articles by Baradwaj Rangan

Entertainment

Berlinale 2021: Céline Sciamma, Jacqueline Lentzou and the other women who competed for the Golden Bear

Five of the 18 titles that competed for the Golden Bear, are directed or co-directed by women. A look at Petite Maman, Moon, 66 Questions, and Ballad of a White Cow.

Entertainment

Luiz Bolognesi’s The Last Forest, playing at Berlinale 2021, takes us to the Yanomami tribe in the Amazon basin

The Last Forest brings up the often-debated question about whether indigenous people should be allowed to be who they are or brought into the fold of a modern world.

Entertainment

Dekel Berenson’s superb short film Anna sheds light on the “love tours” industry in Ukraine

This 15-minute film is about: meat. Rather, women treated as meat, ready to be picked up by American men who want someone to cook and clean.

Entertainment

Martin Scorsese’s recent essay on Federico Fellini makes a very important point about what cinema is

When you see certain films, you sense the presence of a director. And to me, that is the crux of defining “cinema”: whether it’s been made by a “director”.

Entertainment

International Film Festival of Rotterdam: In Dear Comrades!, Andrei Konchalovsky’s record of the Novocherkassk massacre

What is the real “truth” behind the Novocherkassk massacre? Russian filmmaker Andrei Konchalovsky's latest film — premiering at International Film Festival of Rotterdam — explores this in detail.

Entertainment

Dea Kulumbegashvili’s Beginning, on MUBI, studies a suffering woman with a static camera

When the camera remains stationary, it’s objective. It’s omniscient – like a cold, distant, Bergmanesque God who stays silent and remains, well, un-moved by suffering.

Entertainment

Mads Matthiesen’s Sundance winner Teddy Bear, now on MUBI, is a gently told male-emancipation story

Teddy Bear turns the “emancipation movie” on its head. Most times, the person who needs emancipating is a woman. It’s interesting to see this most masculine-looking of men needing to “find himself”, too.

Entertainment

Pradeepan Raveendran’s Soundless Dance dives into the war-torn mind of a Sri Lankan Tamil in Paris

Through Soundless Dance, the director asks: Isn’t the pain of a torn country, the pain of separation from family enough? Does one need to manufacture more “drama”?

Entertainment

Ekwa Msangi’s Farewell Amor is an immigrant drama about coming to terms with a family member who’s now a stranger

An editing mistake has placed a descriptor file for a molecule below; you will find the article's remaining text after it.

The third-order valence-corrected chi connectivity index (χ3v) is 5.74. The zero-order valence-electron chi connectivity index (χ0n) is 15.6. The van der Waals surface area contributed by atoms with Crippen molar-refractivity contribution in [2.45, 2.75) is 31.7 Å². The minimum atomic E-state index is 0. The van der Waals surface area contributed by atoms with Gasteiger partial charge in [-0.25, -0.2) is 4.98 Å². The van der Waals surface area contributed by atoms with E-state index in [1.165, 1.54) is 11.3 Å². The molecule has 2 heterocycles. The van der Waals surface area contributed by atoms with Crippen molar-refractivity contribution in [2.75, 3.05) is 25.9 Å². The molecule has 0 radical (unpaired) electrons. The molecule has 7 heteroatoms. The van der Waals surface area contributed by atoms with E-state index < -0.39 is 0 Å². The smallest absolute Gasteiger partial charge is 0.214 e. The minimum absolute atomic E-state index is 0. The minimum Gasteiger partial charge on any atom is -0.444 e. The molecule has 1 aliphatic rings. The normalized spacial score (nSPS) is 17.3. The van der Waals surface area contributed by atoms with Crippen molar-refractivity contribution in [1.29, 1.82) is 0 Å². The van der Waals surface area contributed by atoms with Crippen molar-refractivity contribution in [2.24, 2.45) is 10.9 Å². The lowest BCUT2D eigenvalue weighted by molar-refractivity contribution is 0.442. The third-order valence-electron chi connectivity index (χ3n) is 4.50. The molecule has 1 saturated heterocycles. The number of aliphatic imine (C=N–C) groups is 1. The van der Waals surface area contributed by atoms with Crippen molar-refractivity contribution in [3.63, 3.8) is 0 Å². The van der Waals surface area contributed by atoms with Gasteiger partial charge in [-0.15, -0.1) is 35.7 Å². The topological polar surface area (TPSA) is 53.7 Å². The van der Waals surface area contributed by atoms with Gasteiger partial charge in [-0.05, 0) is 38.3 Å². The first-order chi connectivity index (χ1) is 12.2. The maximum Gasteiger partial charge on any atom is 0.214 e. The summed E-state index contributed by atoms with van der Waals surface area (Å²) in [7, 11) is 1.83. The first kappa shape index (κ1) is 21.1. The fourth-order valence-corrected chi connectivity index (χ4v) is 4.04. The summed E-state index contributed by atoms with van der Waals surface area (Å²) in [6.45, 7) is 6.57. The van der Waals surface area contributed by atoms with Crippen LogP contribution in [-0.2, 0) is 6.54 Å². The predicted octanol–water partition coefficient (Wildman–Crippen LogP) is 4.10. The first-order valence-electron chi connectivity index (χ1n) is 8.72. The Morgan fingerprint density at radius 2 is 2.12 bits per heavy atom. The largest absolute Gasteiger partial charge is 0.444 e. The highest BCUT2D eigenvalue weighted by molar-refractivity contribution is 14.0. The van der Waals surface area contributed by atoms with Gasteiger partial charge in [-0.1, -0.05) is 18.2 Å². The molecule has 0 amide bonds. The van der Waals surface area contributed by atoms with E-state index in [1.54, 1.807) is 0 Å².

Farewell Amor made me wonder about the marriages and separations we are more familiar with.

Entertainment

Maurice Pialat’s The Mouth Agape looks death in the eye without sentimentality or embellishment

The Mouth Agape is shockingly un-aestheticised. If Ingmar Bergman’s Cries and Whispers was a “dream," then this is the nightmare equivalent.

Entertainment

Hannes Stöhr’s Berlin is in Germany talks about an East German adjusting to life in a unified nation

What if you were raised in a place that resembled jail, and that’s your default state of being? You don’t know what it is to be free.

Entertainment

Jan Komasa’s The Hater on Netflix is a quietly chilling story about the virtual world’s revenge on the real world

The Hater shows us, with sickening procedural detail — how easily we are manipulated, and how “perception” is everything.

Entertainment

Soorarai Pottru, The Motorcycle Diaries, and a response to the truth-versus-fiction issue in biopics

All that matters in a biopic is whether the spirit of the subject is captured. That’s what you should base your evaluations on: basically, not the story you know but the story the film chooses to tell.

Entertainment

Sophia Loren transformed from glam star to great actor in Vittorio De Sica’s Two Women

You could say the reason glamorous stars de-glam themselves is because nobody takes them seriously. It’s only when Sophia Loren plays Cesira in Two Women that we sit up and say, “Oh wow, what a performance!”

Entertainment

Fernanda Valadez’s Identifying Features, playing at Dharamshala, is a poignant drama about would-be illegal migrants

Identifying Features may show a journey that may be about the son. But the story is about the mother.

Entertainment

Jan Komasa’s Corpus Christi, playing at Dharamshala, makes you think about faith and prayer, sinners and saints

The Polish entry for the Best International Feature Film at Academy Awards 2020 reiterates that religion isn't something that has to be followed by the book.

Entertainment

Isamu Hirabayashi’s Shell and Joint, playing at Dharamsala, is a fascinating look at life and death

Isamu Hirabayashi’s Japanese-Finnish feature debut Shell and Joint is playing at the Dharamshala International Film Festival.

Entertainment

David and Àlex Pastor’s The Occupant on Netflix is a solid psycho-thriller about a man who loses a job, and loses it

The protagonist Javier's desperation underscores the fundamental truth about how many of us live: it’s not just about the job, it’s about a certain kind of lifestyle.